Because of their environmental benefits, cover crops like clover and rye are increasingly popular on U.S. farms. Increasing their use will require research and investment but researchers say the benefits far outweigh the costs.
As farmers across the globe look to grow food more sustainably – with less water, fertilizer, pesticides and other environmental impacts – the use of cover crops is becoming more popular. These crops, which are often grasses or legumes, but also many other types of plants, are generally grown between the harvest and planting season of the land’s main cash crop, to reduce erosion, build soil fertility and control weeds, among other benefits. Their use has jumped in recent years. From 2012 to 2017, U.S. cover crops increased to 6.2 million hectares, an increase of 50 percent.
But the growth in cover cropping may soon hit a ceiling: planting millions of acres of cover crops will require huge extensions of land to produce cover crop seed. Between 3 and 6 percent of the 92 million acres of cropping land currently used for corn (maize) in the U.S. may be required to produce cover crop seed for that land area.
Researchers estimated that range based on 18 cover crops currently used on corn farmlands. Thestudywas published June 11 in Communications Biology, a Nature journal, by scientists at the University of Minnesota, University of Southern California, Saint Louis University, University of Hawaii, and the Alliance of Bioversity International and CIAT.
"Cover cropping works," said Colin Khoury, a crop researcher at the Alliance, who co-authored the study. "But it’s not yet commonly used even though it’s widely praised."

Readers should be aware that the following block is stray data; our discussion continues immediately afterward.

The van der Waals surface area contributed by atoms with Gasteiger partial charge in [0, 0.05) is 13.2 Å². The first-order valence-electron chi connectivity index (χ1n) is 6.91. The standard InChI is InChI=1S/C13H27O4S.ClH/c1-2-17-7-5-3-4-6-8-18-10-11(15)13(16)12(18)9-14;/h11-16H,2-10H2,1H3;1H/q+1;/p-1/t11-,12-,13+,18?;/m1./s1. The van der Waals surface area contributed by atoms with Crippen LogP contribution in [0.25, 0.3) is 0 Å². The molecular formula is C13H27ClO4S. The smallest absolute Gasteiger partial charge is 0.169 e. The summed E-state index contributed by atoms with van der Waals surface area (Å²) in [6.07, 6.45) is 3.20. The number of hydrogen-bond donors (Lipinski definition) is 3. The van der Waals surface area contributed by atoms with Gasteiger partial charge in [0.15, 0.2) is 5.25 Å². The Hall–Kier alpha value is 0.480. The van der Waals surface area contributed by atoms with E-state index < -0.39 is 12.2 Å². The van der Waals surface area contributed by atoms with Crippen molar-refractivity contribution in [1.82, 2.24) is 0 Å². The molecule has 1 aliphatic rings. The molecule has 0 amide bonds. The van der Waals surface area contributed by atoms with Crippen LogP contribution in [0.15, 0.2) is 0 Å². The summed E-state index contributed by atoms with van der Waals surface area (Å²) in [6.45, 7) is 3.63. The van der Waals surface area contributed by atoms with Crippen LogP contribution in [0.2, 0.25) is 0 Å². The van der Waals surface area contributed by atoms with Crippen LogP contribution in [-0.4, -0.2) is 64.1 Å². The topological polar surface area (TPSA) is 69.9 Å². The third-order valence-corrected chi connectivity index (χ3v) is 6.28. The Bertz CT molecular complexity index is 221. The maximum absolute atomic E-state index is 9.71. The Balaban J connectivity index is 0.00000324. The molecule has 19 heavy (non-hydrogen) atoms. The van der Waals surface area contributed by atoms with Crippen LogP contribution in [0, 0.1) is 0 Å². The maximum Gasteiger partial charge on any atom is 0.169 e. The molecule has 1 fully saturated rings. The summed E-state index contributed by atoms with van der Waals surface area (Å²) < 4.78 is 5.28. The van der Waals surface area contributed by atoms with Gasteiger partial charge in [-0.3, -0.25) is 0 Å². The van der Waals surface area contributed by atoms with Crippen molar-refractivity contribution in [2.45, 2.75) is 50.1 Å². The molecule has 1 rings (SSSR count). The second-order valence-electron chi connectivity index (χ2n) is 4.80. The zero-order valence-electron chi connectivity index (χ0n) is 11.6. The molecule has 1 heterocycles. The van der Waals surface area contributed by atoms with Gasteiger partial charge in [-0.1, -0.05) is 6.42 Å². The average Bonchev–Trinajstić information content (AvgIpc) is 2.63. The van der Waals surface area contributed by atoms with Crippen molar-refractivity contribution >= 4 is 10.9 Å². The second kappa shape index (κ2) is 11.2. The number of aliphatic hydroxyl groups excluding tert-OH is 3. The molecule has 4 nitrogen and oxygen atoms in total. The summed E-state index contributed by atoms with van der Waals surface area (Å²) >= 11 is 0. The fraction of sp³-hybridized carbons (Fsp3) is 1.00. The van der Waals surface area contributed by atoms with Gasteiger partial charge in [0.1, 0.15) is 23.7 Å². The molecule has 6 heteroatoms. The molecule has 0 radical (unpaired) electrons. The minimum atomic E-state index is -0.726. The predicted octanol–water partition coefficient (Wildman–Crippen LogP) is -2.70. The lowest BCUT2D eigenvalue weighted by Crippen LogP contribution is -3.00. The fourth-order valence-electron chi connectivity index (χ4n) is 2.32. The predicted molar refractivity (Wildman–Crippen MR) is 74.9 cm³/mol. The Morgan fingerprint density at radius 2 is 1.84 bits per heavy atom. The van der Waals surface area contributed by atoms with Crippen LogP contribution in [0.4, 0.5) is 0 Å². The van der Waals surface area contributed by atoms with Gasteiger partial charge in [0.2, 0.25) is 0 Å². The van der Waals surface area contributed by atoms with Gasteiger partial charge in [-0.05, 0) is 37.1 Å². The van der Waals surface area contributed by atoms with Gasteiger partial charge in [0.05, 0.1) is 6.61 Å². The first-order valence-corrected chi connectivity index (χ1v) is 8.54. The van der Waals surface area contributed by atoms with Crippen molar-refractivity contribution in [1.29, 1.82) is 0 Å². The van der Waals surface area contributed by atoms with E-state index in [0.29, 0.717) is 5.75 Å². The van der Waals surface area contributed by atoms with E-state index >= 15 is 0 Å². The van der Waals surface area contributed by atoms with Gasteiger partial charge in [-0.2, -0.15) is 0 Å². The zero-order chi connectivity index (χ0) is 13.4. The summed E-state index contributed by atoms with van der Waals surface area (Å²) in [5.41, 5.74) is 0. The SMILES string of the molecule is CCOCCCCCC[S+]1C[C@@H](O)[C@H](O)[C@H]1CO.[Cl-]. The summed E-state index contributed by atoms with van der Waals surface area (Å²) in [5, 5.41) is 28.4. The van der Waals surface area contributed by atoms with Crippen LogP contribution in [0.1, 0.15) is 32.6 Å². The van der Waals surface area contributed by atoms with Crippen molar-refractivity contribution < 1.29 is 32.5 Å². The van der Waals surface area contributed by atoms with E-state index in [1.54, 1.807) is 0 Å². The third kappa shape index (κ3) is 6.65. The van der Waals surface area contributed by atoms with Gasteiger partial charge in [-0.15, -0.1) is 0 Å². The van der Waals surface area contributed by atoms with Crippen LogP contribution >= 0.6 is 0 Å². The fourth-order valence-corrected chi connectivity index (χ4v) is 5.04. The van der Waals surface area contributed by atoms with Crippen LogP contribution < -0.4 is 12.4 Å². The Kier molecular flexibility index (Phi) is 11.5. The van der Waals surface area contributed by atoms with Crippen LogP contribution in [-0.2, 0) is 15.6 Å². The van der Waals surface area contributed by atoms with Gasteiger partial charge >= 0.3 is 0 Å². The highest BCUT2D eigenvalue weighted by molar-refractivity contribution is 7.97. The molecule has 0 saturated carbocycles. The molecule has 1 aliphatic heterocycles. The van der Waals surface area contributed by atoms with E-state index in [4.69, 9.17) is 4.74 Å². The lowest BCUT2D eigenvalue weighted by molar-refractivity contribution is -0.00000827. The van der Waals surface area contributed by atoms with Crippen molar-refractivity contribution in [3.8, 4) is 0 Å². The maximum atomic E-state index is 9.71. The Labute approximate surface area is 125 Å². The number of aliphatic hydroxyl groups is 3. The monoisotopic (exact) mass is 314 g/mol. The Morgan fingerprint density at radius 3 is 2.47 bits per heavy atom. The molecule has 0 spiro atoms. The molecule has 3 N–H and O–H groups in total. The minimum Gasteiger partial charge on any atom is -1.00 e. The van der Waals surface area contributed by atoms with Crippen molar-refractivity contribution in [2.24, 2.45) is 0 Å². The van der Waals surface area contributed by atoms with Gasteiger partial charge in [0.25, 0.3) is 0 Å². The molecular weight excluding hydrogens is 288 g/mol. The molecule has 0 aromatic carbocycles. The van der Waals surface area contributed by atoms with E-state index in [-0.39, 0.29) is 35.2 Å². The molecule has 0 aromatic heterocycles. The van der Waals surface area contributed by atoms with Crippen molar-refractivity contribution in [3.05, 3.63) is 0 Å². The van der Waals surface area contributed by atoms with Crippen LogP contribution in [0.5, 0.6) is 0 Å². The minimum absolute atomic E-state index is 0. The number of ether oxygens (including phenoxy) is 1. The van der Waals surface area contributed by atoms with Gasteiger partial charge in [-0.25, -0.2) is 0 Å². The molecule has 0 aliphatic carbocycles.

Despite its growing popularity, only 1.7 percent of U.S. cropland currently employs cover crops. Universities, nonprofits and industry are driving growth in cover crop use through research, advocacy and education.
Cover crops make soil healthier – they reduce erosion and help restore nutrients and carbon, and create the conditions where soil can better hold moisture, all of which can help mitigate climate change as well as support farmers’ adaptation of their crops to hotter and drier conditions. They help control weeds and pests and can reduce the use of pesticides and chemical fertilizers, which have highly valued downstream benefits.
"Water quality improvements are seen quite rapidly when you use cover crops," said Michael Kantar, a plant breeder at the University of Hawaii.
Without investment in improving cover crops, the land needed to produce enough seed to widely scale up their use would likely cut into land used to produce cash and food crops. This is because cover crops do not generally reach a seed-producing age when planted on land between harvest and planting of food crops.
While 3-6 percent of U.S. corn farmland may not seem like much, it only takes 0.2-0.7 percent of that land to produce corn seed. Some of the cover crops that provide the greatest environmental benefitshave the poorest seed production, meaning that as much as 12 percent of the U.S. corn belt would be needed to produce cover crop seed of those crops. This would be equivalent to producing 44 million metric tons less corn on those farmlands.
The authors said demand could overcome the land limitation – as long as this demand is channeled into investments in breeding programs to increase cover crop seed yield. Scientists can improve cover crops using conventional breeding techniques or biotechnological innovations, including CRISPR/Cas9 technology – essentially the same methods already used to increase seed yields in food and cash crops.
"It’s not a prohibitive investment," said Kantar. "We need more dedicated breeding programs for cover crops."
Alternatively, a cover crop seed industry could expand into other temperate or even tropical growing regions, giving new income opportunities to farmers who could produce seed for an emerging, global market for more sustainable crop production.
"The economic and environmental benefits of expanded cover cropping likely surpass needed investments by a very wide margin," said Bryan Runck, the study’s lead author from the University of Minnesota.